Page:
After his memory is wiped, Thomas is thrown onto an island which has been closed off by huge walls surrounding all sides. Inside the walls, a small community has flourished led by the fearless and first prisoner, Albi. Thomas though is curious to see what lies beyond the maze.
So next in line in adapting anything that has a YA stamp on is The Maze Runner. Based on a book of the same name we have Thomas, (Dylan O Brien) our titular hero who wakes to find himself inside a lift heading up. At the top he tries to run only to realise there’s a huge fricking concrete wall before him, and many more people too led by the kind but stern and fearless Albi, (Aml Ameen). Albi has built quite a nice community for himself and fellow prisoners, there are builders, cooks, a medic, and runners who enter the labyrinth in the morning when the doors open and return by night.
And right from the get go, we and Thomas is assured that “there’s something special,” about him. Aren’t they all these days? Whatever happened to normal teenagers? Joking aside though, Thomas seems to be the only one questioning why he and the rest are on this island and is willing to risk his life and face what is beyond the labyrinth. There is a nice build-up as to when Thomas will eventually enter the maze. We are given just the right amount of time to care about most of the kids trapped on this island and enough teases about what creatures are lurking behind those walls as well as why Thomas is so special.
First time director Wes Ball got his start in set design and I believe The Maze Runner was just the right movie for his debut. Once Thomas and we the audience enters the maze it is quite stunning as well as dark and gloomy. How those kids are able to memorise the whole thing is beyond me.
Parallels have been drawn to The Hunger Games which is very pointless in my opinion. The only similarities that the two share are that they involve young adults. Where the Hunger Games has the getting old as shit something to say to the one percent, The Maze Runner is straight up adventure and mystery. Last time I checked that wasn’t a bad thing. Maybe I am missing something here but I couldn’t care less, stop comparing the two and just enjoy them for what they are. Entertaining movies.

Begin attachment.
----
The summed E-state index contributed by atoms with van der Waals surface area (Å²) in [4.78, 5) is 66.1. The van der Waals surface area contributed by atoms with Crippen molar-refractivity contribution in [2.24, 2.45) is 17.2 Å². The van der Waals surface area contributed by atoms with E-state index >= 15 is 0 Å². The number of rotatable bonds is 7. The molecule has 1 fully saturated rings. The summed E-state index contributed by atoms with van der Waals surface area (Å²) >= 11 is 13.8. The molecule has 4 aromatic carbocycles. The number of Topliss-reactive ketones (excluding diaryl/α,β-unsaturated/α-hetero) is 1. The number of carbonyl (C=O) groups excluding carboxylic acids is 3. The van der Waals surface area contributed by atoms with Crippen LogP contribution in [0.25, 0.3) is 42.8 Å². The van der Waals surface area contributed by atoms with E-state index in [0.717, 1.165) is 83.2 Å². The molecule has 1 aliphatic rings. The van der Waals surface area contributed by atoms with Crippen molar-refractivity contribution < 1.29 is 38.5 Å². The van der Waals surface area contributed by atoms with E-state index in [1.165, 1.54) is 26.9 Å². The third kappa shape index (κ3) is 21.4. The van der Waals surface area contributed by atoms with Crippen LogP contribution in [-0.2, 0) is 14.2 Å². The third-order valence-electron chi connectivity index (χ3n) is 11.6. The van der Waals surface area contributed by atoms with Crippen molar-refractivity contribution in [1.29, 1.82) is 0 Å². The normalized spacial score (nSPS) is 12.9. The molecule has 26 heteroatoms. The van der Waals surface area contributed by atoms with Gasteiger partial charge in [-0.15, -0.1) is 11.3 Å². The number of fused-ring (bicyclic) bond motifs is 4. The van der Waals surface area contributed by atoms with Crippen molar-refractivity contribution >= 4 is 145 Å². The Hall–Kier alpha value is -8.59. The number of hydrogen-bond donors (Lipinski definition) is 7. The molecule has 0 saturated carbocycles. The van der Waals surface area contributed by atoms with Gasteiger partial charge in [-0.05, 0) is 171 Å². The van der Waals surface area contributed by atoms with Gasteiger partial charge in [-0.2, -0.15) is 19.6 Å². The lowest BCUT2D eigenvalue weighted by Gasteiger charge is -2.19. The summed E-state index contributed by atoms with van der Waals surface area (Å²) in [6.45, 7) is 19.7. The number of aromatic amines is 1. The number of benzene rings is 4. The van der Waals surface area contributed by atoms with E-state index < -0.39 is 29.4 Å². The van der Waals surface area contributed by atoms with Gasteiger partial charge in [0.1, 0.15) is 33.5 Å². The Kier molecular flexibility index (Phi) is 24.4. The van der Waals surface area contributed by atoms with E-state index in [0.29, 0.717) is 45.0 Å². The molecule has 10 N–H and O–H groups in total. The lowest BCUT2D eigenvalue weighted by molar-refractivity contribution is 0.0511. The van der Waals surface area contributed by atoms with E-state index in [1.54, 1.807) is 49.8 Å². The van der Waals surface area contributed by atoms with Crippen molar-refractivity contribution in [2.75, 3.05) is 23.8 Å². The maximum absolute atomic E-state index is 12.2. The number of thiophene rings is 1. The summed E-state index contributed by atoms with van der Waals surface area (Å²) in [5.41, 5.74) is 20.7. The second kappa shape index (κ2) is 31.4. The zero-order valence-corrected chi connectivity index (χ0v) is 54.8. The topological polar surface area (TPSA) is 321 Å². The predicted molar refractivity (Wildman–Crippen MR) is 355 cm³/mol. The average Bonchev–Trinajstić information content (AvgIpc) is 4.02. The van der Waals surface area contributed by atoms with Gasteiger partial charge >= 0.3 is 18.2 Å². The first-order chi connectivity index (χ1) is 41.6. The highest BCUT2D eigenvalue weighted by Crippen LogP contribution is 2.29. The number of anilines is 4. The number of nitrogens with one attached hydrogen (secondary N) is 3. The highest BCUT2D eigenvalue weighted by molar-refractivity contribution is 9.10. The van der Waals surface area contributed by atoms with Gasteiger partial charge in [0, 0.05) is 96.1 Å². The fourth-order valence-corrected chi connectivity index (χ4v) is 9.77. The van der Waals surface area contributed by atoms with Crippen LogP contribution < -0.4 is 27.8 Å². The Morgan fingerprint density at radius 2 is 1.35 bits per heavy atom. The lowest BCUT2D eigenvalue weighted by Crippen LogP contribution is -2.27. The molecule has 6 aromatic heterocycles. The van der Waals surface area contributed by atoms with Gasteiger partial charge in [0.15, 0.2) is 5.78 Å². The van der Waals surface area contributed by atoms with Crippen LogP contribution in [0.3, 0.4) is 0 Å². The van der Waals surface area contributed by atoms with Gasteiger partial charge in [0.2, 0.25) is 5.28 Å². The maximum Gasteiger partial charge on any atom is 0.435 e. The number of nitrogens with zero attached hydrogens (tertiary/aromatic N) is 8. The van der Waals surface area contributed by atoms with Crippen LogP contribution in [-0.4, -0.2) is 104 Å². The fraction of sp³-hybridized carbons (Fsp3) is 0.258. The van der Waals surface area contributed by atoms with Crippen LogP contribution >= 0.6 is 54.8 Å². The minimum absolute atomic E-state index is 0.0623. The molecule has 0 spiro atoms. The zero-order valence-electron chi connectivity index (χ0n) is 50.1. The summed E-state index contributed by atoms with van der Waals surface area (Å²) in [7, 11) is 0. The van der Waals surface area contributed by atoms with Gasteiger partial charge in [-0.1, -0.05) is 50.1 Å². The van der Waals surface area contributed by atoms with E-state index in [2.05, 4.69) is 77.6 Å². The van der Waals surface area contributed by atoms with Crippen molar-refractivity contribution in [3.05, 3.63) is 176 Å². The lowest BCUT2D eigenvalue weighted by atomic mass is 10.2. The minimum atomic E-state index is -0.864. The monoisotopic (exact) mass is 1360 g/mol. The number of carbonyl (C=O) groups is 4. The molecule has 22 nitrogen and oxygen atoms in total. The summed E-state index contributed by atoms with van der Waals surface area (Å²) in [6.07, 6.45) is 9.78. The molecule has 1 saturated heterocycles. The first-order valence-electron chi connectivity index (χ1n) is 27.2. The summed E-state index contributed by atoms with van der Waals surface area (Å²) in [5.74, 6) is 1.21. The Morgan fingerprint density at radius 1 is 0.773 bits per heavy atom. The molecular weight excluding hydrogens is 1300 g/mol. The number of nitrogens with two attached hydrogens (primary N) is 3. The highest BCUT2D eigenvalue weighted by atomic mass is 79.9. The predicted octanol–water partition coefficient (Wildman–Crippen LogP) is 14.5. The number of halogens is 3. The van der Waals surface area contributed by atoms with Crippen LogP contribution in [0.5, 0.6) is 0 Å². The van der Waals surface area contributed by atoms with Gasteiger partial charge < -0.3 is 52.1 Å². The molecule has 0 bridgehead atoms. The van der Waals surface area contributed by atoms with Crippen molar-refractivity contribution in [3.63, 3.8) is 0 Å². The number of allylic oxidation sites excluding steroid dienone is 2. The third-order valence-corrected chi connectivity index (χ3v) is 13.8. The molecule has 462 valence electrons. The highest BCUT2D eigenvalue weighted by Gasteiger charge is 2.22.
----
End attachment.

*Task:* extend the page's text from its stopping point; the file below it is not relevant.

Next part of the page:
Rant aside, personally I would have liked a bit more character development with Kaya Scodelarios’ character Teresa who pops up half way through the movie. She and Thomas share a past but not much is done with her character although I expect there to more of her in the sequel.
As for the rest of the cast they’re pretty damn solid. O’Brien is believable playing curious and agile as well as terrified lead. Ameen pulls off the leader well. Strong supporters are Thomas Brodie-Sangster as the second in command, Ki-Hong Lee as a runner who joins and befriends Thomas, and Will Poulter as the tough guy and somewhat antagonist.
Although I want to say so much more, that would be giving too much of the plot away. Having not read the book I was glued to my seat throughout, the pace is well executed and the subtle teases are a joy. Action and suspense are handled well and the big bad twist although slightly predictable does deliver a massive punch.
Not “just another entry” into the YA roster of films being adapted of late. The Maze Runner is everything you would want in a blockbuster. Good acting, suspense, a story line that doesn’t confuse and keeps you there throughout its entirety and leaves us wanting more.
Director: Wes Ball
Starring: Dylan O’Brien, Will Poulter, Thomas Brodie-Sangster, Kaya Scodelario, Ki Hong Lee, Patricia Clarkson, Aml Ameen
Running Time: 113 minutes
Release Date: 10th October 2014